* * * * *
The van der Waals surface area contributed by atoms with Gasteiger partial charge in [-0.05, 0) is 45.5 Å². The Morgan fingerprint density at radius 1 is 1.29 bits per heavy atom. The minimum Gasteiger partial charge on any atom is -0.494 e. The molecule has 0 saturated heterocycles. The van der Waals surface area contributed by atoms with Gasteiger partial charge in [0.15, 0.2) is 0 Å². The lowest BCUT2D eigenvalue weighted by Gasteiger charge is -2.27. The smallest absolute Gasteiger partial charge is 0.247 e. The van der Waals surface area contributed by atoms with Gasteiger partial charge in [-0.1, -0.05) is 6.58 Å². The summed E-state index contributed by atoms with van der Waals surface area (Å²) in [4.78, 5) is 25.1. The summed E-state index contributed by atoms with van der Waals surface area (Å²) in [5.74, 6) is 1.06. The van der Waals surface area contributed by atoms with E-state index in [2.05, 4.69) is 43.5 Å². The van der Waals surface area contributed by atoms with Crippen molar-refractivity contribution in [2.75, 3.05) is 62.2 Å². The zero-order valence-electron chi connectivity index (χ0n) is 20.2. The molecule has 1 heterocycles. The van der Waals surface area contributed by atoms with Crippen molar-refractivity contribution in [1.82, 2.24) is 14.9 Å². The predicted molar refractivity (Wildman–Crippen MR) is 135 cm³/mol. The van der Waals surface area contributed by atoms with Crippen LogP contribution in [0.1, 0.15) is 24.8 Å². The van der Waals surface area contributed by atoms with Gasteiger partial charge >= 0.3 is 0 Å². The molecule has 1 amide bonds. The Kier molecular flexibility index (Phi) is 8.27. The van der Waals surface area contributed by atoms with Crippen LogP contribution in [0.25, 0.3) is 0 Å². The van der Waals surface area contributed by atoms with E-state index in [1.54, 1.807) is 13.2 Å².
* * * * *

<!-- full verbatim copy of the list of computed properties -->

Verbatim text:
The van der Waals surface area contributed by atoms with Gasteiger partial charge in [-0.05, 0) is 45.5 Å². The Morgan fingerprint density at radius 1 is 1.29 bits per heavy atom. The minimum Gasteiger partial charge on any atom is -0.494 e. The molecule has 0 saturated heterocycles. The van der Waals surface area contributed by atoms with Gasteiger partial charge in [0.15, 0.2) is 0 Å². The lowest BCUT2D eigenvalue weighted by Gasteiger charge is -2.27. The smallest absolute Gasteiger partial charge is 0.247 e. The van der Waals surface area contributed by atoms with Gasteiger partial charge in [-0.1, -0.05) is 6.58 Å². The summed E-state index contributed by atoms with van der Waals surface area (Å²) in [4.78, 5) is 25.1. The summed E-state index contributed by atoms with van der Waals surface area (Å²) in [5.74, 6) is 1.06. The van der Waals surface area contributed by atoms with E-state index in [2.05, 4.69) is 43.5 Å². The van der Waals surface area contributed by atoms with Crippen molar-refractivity contribution in [2.75, 3.05) is 62.2 Å². The zero-order valence-electron chi connectivity index (χ0n) is 20.2. The molecule has 1 heterocycles. The van der Waals surface area contributed by atoms with Crippen molar-refractivity contribution in [1.82, 2.24) is 14.9 Å². The predicted molar refractivity (Wildman–Crippen MR) is 135 cm³/mol. The van der Waals surface area contributed by atoms with Crippen LogP contribution in [0.1, 0.15) is 24.8 Å². The van der Waals surface area contributed by atoms with Gasteiger partial charge >= 0.3 is 0 Å². The molecule has 1 amide bonds. The Kier molecular flexibility index (Phi) is 8.27. The van der Waals surface area contributed by atoms with Crippen LogP contribution in [0.25, 0.3) is 0 Å². The van der Waals surface area contributed by atoms with E-state index in [1.54, 1.807) is 13.2 Å².